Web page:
The next days Wilson was still less or more depressed, but then he managed to forget about his worries for a while and for the rest of the month he was acting almost normally. Though, he was still funny when he was trying to eat with his right hand or when he was shortening his tie or even learning to write with his right hand.
However, the day when they were going to remove the sling was drawing near, and Wilson was depressed again. House promised to go with him and Wilson wasn't sure if it was making the fact worse or better.
He had had appointments with Dr. Jones before. Every time she had reassured him that everything had been going normally.
"Don't stare like that." House said when they were standing on the lights. Wilson was staring at nothing again and only God knew what was going through his mind.
"I don't know if I want to know the truth." Wilson mumbled from his seat.
House rolled his eyes. "Yeah, so you're going to leave that on," he pointed at the sling, "and everything will be just fine."
Wilson sighed and they didn't speak for the rest of the ride. House parked the car in the 'handicap space' and they went to the entrance.
Once inside, Wilson started to have some weird feeling in his stomach. It felt like going into the school for the first time, or like the stress before exams.
Dr. Jones awaited them in on of the exam rooms. She allowed Wilson to sit on the edge of the table and she took his hand. House stayed behind them, not sure why he had even promised to come.
"Any troubles in the last week?" She asked Wilson.
He only shook his head and watched her when she professionally removed the brace from the hand and put it away.
"Move your fingers," she ordered.
Wilson took a deep breath and moved his fingers slightly. It caused his whole arm to hurt, but they moved. She nodded her head.
"Flex your hand into the fist."
Wilson tried to fulfill the task, but failed and started to look miserable. Jones only nodded again.
"Hold your hand like this." She showed him her hand with fingers outstretched and pointing to the ceiling. It looked like if she was holding her hands up in the defense.
Wilson managed to bend his wrist, but whined in pain when he did so. Then she took a pen from her pocket and poked Wilson's finger with the bottom of it.
"You feel this?"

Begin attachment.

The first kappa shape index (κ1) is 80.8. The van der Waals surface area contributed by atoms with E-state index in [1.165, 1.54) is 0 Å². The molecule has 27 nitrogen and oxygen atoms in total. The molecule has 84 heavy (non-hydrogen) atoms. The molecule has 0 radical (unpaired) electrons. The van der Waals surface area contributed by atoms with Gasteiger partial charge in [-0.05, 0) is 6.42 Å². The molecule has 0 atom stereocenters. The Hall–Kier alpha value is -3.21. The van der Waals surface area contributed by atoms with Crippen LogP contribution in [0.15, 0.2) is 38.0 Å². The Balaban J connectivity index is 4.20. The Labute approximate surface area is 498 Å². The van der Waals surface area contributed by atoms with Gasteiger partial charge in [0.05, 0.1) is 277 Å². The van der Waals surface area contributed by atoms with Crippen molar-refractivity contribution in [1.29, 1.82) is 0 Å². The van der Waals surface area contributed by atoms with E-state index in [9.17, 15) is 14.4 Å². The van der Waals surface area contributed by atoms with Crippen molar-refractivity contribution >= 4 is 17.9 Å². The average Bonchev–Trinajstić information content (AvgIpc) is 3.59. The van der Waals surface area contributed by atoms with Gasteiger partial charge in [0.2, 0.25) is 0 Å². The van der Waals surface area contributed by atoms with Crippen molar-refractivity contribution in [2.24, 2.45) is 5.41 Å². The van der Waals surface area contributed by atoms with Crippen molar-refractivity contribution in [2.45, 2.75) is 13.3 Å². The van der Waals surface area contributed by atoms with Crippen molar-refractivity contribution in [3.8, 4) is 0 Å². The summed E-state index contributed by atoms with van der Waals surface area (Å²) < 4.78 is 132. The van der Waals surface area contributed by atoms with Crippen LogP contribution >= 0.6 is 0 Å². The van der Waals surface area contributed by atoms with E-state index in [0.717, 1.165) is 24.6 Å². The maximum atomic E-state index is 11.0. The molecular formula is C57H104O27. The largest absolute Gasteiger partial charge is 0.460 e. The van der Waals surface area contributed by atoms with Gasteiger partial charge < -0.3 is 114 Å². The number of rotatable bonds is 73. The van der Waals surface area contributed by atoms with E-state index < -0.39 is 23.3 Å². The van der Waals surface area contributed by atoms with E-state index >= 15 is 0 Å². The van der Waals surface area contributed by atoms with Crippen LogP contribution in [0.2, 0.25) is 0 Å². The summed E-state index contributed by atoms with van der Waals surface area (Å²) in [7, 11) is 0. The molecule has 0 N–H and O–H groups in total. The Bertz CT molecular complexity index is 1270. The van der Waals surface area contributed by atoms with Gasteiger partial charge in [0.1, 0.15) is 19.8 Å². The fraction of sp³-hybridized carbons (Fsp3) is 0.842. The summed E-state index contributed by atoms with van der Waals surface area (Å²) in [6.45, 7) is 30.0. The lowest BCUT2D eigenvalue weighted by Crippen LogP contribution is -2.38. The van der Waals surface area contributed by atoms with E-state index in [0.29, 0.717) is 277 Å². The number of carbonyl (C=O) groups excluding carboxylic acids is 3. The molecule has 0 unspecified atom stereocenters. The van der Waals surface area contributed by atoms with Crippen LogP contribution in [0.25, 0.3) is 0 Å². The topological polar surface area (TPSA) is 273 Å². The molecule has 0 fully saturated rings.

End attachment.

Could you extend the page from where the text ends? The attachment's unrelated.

Wilson wasn't sure. He felt some slight pressure but he didn't know if it was enough. "Only very slightly," he answered.
"And this?" She ran her finger nail along his palm.
"Yeah," he nodded.
"Ok, try to write your name down." She handed him the pen.
He took it but managed only to write a big W down, onto the paper. Then the pen fell down from his hand, because of a spasm. Wilson closed his eyes. This definitely wasn't good. He felt it.
Suddenly, there was a hand on his shoulder, squeezing a little. He looked up to find House above him.
"It's bad, isn't it?" Wilson asked Dr. Jones in a sad voice. She was making some notes into his chart.
She looked up and smiled. "Bad? Not at all. What were you expecting? After a month of motionlessness, the muscles are a little bit stiff and awkward, but from what I see, the nerves have healed just fine." She kept her smile.
Wilson was staring at her disbelievingly. "But I couldn't even manage to write down my name, how am I supposed to work?"
"Dr. Wilson, don't be so impetuous. Of course you will need some good rehab, but I think your chances are brilliant. Congratulations!"
Wilson was still staring, but just at his hand instead of Jones. House recovered first. "Excuse him, he's just an oncologist. It will be another few minutes before he will get it." He smirked and let go of Wilson's shoulder. He wondered why he had put his hand there, when everything went so fine.
Dr. Jones nodded with a smile, and continued in writing.
When they were leaving the room, Wilson was already smiling like an idiot. House was limping beside him. "Told you."
"What?" Wilson faced him.
"That you would be fine," House answered. "Shame. Now, I'm the only cripple here again."
"House, don't talk like this." Wilson had always hated it when House was talking about himself like about cripple.
"It's true," House replied. "But don't worry. I'm used to it."
Wilson smirked slightly this time, still playing with the little rubber ball, which he had received from Dr. Jones to make his muscles stronger. They were just passing the main door when House suddenly stopped, making Wilson to jerk and stop as well.
"What's wrong?" Wilson asked.
"I have two choices. We can continue and Cuddy will catch me and force me to do clinic. Or we can leave, so I'll be free." He said with a calculating look on his face. "And I think, we also need to celebrate. So what, are you going with me?"
Wilson thought for a moment, but then nodded. House smirked and pointed at Wilson's little ball. "Anyway, picking up the shots is way better than playing with this stupid thing."
That's it! Couldn't leave Wilson crippled, could I? Anyway, I hope you enjoyed! : )